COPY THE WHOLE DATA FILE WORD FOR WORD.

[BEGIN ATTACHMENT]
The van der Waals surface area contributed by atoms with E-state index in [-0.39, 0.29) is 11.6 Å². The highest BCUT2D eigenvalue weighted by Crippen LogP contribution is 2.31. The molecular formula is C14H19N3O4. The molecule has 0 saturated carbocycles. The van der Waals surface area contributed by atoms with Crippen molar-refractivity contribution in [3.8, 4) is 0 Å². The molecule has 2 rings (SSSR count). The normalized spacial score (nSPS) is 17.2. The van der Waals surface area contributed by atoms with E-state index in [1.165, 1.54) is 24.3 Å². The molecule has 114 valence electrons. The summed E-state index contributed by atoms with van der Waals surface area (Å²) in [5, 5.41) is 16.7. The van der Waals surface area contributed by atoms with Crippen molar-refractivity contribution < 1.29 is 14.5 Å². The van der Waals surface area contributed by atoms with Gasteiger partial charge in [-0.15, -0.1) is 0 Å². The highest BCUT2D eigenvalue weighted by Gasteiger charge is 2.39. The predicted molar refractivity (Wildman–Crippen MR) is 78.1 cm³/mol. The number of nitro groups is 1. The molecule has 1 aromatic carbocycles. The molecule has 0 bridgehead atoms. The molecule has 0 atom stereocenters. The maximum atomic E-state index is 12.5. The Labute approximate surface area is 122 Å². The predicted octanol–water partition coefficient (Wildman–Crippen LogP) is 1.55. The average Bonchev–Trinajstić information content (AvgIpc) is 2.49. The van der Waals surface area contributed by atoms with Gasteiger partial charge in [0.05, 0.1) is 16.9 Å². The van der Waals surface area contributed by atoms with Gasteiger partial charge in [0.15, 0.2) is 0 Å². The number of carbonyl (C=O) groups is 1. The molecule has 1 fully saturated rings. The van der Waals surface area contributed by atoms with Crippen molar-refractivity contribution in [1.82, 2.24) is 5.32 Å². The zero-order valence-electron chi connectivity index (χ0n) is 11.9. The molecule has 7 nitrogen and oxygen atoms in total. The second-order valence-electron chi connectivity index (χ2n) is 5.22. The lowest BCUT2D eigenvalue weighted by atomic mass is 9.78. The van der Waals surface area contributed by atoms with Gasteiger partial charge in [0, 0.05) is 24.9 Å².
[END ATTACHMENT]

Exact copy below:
The van der Waals surface area contributed by atoms with E-state index in [-0.39, 0.29) is 11.6 Å². The highest BCUT2D eigenvalue weighted by Crippen LogP contribution is 2.31. The molecular formula is C14H19N3O4. The molecule has 0 saturated carbocycles. The van der Waals surface area contributed by atoms with Crippen molar-refractivity contribution in [3.8, 4) is 0 Å². The molecule has 2 rings (SSSR count). The normalized spacial score (nSPS) is 17.2. The van der Waals surface area contributed by atoms with E-state index in [1.165, 1.54) is 24.3 Å². The molecule has 114 valence electrons. The summed E-state index contributed by atoms with van der Waals surface area (Å²) in [5, 5.41) is 16.7. The van der Waals surface area contributed by atoms with Crippen molar-refractivity contribution < 1.29 is 14.5 Å². The van der Waals surface area contributed by atoms with Gasteiger partial charge in [-0.15, -0.1) is 0 Å². The highest BCUT2D eigenvalue weighted by Gasteiger charge is 2.39. The predicted molar refractivity (Wildman–Crippen MR) is 78.1 cm³/mol. The number of nitro groups is 1. The molecule has 1 aromatic carbocycles. The molecule has 0 bridgehead atoms. The molecule has 0 atom stereocenters. The maximum atomic E-state index is 12.5. The Labute approximate surface area is 122 Å². The predicted octanol–water partition coefficient (Wildman–Crippen LogP) is 1.55. The average Bonchev–Trinajstić information content (AvgIpc) is 2.49. The van der Waals surface area contributed by atoms with Gasteiger partial charge in [0.05, 0.1) is 16.9 Å². The van der Waals surface area contributed by atoms with Gasteiger partial charge in [0.15, 0.2) is 0 Å². The number of carbonyl (C=O) groups is 1. The molecule has 1 fully saturated rings. The van der Waals surface area contributed by atoms with Crippen molar-refractivity contribution in [1.82, 2.24) is 5.32 Å². The zero-order valence-electron chi connectivity index (χ0n) is 11.9. The molecule has 7 nitrogen and oxygen atoms in total. The second-order valence-electron chi connectivity index (χ2n) is 5.22. The lowest BCUT2D eigenvalue weighted by atomic mass is 9.78. The van der Waals surface area contributed by atoms with Gasteiger partial charge in [0, 0.05) is 24.9 Å².